Nairobi Railway Museum
Nairobi Railway Museum is a fascinating introduction to an important piece of the colonial history of Kenya narrating the tale of the railway construction through the whole stretch of the period from the annexation of the country as a British protectorate, to the freedom struggle and independence. The undertaking led to the creation of Nairobi. The Museum is on Station Road at Nairobi station’s northwest end. It is near the Technical University of Kenya, that crosses the main line at Uhuru Highway.
East African Railways and Harbors Corporation established the Railway Museum. It was opened in 1971 to preserve the relics of the railways of East Africa and to serve as a learning center on the rail travel history of East Africa. Much of the credit goes to Mr. Fred Jordon who had been with the railways as from 1927 who realized the changes that were taking place in the country and saw the need to preserve the links with the past that represented the historical growth of Kenya. He began to gather items that narrated the tale of the country’s evolution that formed the nucleus of the museum’s fascinating collection.
The first operational railway, Lunatic Express, was in the port of Mombasa in East Africa which was an unassuming two-foot gauge trolley line operated by hand propelled wagons. Track recovered from the Central African Railway supplemented the original route which had reached 11 km from Mombasa Island. The railroad, officially called the Uganda Railway, was constructed between 1895 and 1901 from Mombasa to Lake Victoria and later onward to Uganda. The £5.5 million project was 931km.
After leaving Mombasa, it had to cross the Taru Plain. It was a painfully slow job because water had to be taken by train to the construction camps from Mombasa. Moreover, two man-eating lions held up the construction. They attacked the camp and killed several workers, before Lt. Colonel, J.H. Patterson hunted and shot them down. He describes his experiences with these lions in his book called Man-Eaters of Tsavo which was dramatized in the movie ‘The Ghost and the Darkness’ in 1996. The stuffed carcasses of these lions are now on display in Chicago at the Field Museum. Moreover, as a grim reminder, a small plastic box in the Nairobi Railway Museum contains three claws clipped from one of a pair of lions that terrorized the workers. The railway line eventually reached Tsavo river in 1898.
By 1899, the line arrived at the Kenya Highlands where the colonial government established a major depot. They also moved the administrative offices here from Mombasa and Machakos and built homes for the staff. Subsequently, it attracted an influx of merchants from Asia to supply goods to the railway workforce.
Rift Valley, Kisumu, Moshi
Between Nairobi and Lake Victoria was Rift Valley with his steep drop to the floor of the valley. To speed up construction, they had to erect an inclined railway down the sides of the Valley. One can see some of the work for these inclines even today. In 1901, the railhead finally reached Port Florence in Lake Victoria. They later renamed it Kisumu. The line eventually reached Moshi in 1912.
As for the Uganda Railway, it was constructed to meter gauge as it was already in use in India. So there was already a ready source of rolling stock and locomotives. Most of the labor, unskilled and skilled, was imported from India and many of them remained after their contracts ended. It became the basis of the Asian community in Uganda and Kenya.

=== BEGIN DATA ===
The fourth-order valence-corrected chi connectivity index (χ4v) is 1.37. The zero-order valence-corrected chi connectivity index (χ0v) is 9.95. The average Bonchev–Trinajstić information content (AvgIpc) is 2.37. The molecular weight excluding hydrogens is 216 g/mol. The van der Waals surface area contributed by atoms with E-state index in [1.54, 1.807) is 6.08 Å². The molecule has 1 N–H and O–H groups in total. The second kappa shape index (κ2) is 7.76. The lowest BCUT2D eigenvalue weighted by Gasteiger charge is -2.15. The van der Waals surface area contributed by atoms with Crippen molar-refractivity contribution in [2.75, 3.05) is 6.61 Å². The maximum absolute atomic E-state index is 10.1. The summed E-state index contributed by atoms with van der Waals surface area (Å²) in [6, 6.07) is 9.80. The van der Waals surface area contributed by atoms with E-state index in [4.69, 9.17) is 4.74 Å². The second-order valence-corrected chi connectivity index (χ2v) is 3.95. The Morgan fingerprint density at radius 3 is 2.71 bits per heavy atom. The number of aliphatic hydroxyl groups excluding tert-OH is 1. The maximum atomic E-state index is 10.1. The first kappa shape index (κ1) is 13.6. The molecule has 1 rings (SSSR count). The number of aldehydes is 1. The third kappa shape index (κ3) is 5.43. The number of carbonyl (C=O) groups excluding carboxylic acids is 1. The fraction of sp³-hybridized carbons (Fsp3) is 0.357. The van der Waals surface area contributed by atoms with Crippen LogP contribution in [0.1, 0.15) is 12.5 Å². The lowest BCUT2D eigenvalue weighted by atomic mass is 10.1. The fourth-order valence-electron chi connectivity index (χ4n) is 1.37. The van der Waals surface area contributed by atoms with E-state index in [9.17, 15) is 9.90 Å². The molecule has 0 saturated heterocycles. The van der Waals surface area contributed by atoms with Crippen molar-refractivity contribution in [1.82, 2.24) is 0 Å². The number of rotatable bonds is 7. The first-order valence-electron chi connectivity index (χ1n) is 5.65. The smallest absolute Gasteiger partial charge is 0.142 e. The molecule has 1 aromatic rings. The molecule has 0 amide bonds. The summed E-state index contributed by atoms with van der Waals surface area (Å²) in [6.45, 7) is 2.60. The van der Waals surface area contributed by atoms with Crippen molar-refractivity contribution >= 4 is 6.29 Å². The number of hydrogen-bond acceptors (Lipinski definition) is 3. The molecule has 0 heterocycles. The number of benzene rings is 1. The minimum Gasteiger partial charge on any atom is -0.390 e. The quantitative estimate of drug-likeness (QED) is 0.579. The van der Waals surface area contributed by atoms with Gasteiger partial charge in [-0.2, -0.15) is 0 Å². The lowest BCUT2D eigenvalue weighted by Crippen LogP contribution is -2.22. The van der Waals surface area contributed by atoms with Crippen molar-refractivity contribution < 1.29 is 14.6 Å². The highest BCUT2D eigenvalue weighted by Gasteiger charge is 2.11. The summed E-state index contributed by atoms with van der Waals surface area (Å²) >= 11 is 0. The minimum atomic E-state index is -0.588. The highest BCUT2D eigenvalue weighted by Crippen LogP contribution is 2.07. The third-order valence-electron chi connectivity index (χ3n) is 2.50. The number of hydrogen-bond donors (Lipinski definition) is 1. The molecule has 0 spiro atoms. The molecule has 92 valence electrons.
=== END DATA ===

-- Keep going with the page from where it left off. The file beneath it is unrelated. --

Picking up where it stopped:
The last line
The last line to be was the Chinese-funded Tazara line to Tunduma on the border of Zambia. It was intended to give Zambia an outlet for its exports after its independence. With that, the railway line came to a full completion in 1976.
The Museum consists of the Resource Center, the Main Gallery, and the auditorium. The outdoor yard has a collection of rolling stock, steam engine locomotives, wagons, coaches and ship models in various stages of disrepair. One of these, the Mountain class, the most powerful meter-gauge locomotive at that time, weighs 254 ton. In one trip, it could move 1,200-ton trains. The steam train – No. 301 that operated between 1923 and 1971 – is at the back of the compound. One can see this train in the epic movie named Out of Africa, which starred Robert Redford and Meryl Streep and won seven Academy Awards.
The main collection is the numerous records and artifacts of the railway dating from their inception till independence. On display are also are the relics such as tableware and oddities from the East African Railway. One such item is a sample of water crane that they used at various stations and water stops along the railway line. Another one is the engine seat that allowed dignitaries like Theodore Roosevelt to take shots at unsuspecting wildlife from the train.
The old Railway Museum building houses smaller exhibits of occurrences such as an old-fashioned telephone receiver, a tortoise calculator, officer’s bicycle and a manual typewriter. Sepia-colored framed photographs of milestones such as the pictures of turbaned Indian laborers laying the rail line and demonstrating their entrepreneurial genius along the way adorn the walls of the museum.
After the privatization of Kenya Railways, the National Museum of Kenya took custody of the Museum and its exhibits. The Nairobi Railway Museum is a place that seems almost haunted where time has stood still for decades. It serves as a grim reminder of the bloody history of Kenya Railways. Every year it receives around 7,000 visitors, mostly foreigners.